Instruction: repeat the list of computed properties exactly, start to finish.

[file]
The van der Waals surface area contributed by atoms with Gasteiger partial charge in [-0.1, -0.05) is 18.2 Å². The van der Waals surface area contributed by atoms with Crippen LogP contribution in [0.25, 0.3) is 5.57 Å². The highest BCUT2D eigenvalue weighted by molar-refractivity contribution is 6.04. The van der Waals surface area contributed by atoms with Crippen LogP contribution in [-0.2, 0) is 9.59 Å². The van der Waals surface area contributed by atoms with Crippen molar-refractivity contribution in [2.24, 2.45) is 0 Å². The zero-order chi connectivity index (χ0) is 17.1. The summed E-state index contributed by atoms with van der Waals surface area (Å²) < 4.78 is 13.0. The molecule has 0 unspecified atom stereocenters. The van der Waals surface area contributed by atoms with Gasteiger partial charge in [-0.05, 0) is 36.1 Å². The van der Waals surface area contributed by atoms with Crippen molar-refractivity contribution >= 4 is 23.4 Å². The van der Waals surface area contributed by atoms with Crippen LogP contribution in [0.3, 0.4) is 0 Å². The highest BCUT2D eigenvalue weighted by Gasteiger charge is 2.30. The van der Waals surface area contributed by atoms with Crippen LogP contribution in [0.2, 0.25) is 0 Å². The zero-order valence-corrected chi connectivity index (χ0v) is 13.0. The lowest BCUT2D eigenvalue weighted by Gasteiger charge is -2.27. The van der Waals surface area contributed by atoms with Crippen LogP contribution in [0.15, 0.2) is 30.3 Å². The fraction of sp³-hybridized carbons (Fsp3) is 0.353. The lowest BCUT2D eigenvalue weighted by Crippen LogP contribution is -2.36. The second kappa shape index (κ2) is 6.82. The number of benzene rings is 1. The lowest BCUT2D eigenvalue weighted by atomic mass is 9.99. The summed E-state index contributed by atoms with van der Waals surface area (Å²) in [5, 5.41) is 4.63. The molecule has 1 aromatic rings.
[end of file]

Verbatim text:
The van der Waals surface area contributed by atoms with Gasteiger partial charge in [-0.1, -0.05) is 18.2 Å². The van der Waals surface area contributed by atoms with Crippen LogP contribution in [0.25, 0.3) is 5.57 Å². The highest BCUT2D eigenvalue weighted by molar-refractivity contribution is 6.04. The van der Waals surface area contributed by atoms with Crippen LogP contribution in [-0.2, 0) is 9.59 Å². The van der Waals surface area contributed by atoms with Crippen molar-refractivity contribution in [2.24, 2.45) is 0 Å². The zero-order chi connectivity index (χ0) is 17.1. The summed E-state index contributed by atoms with van der Waals surface area (Å²) < 4.78 is 13.0. The molecule has 0 unspecified atom stereocenters. The van der Waals surface area contributed by atoms with Gasteiger partial charge in [-0.05, 0) is 36.1 Å². The van der Waals surface area contributed by atoms with Crippen molar-refractivity contribution >= 4 is 23.4 Å². The van der Waals surface area contributed by atoms with Crippen LogP contribution in [0.3, 0.4) is 0 Å². The highest BCUT2D eigenvalue weighted by Gasteiger charge is 2.30. The van der Waals surface area contributed by atoms with Crippen LogP contribution in [0.2, 0.25) is 0 Å². The zero-order valence-corrected chi connectivity index (χ0v) is 13.0. The lowest BCUT2D eigenvalue weighted by Gasteiger charge is -2.27. The van der Waals surface area contributed by atoms with Crippen LogP contribution in [0.15, 0.2) is 30.3 Å². The fraction of sp³-hybridized carbons (Fsp3) is 0.353. The lowest BCUT2D eigenvalue weighted by Crippen LogP contribution is -2.36. The second kappa shape index (κ2) is 6.82. The number of benzene rings is 1. The lowest BCUT2D eigenvalue weighted by atomic mass is 9.99. The summed E-state index contributed by atoms with van der Waals surface area (Å²) in [5, 5.41) is 4.63. The molecule has 1 aromatic rings.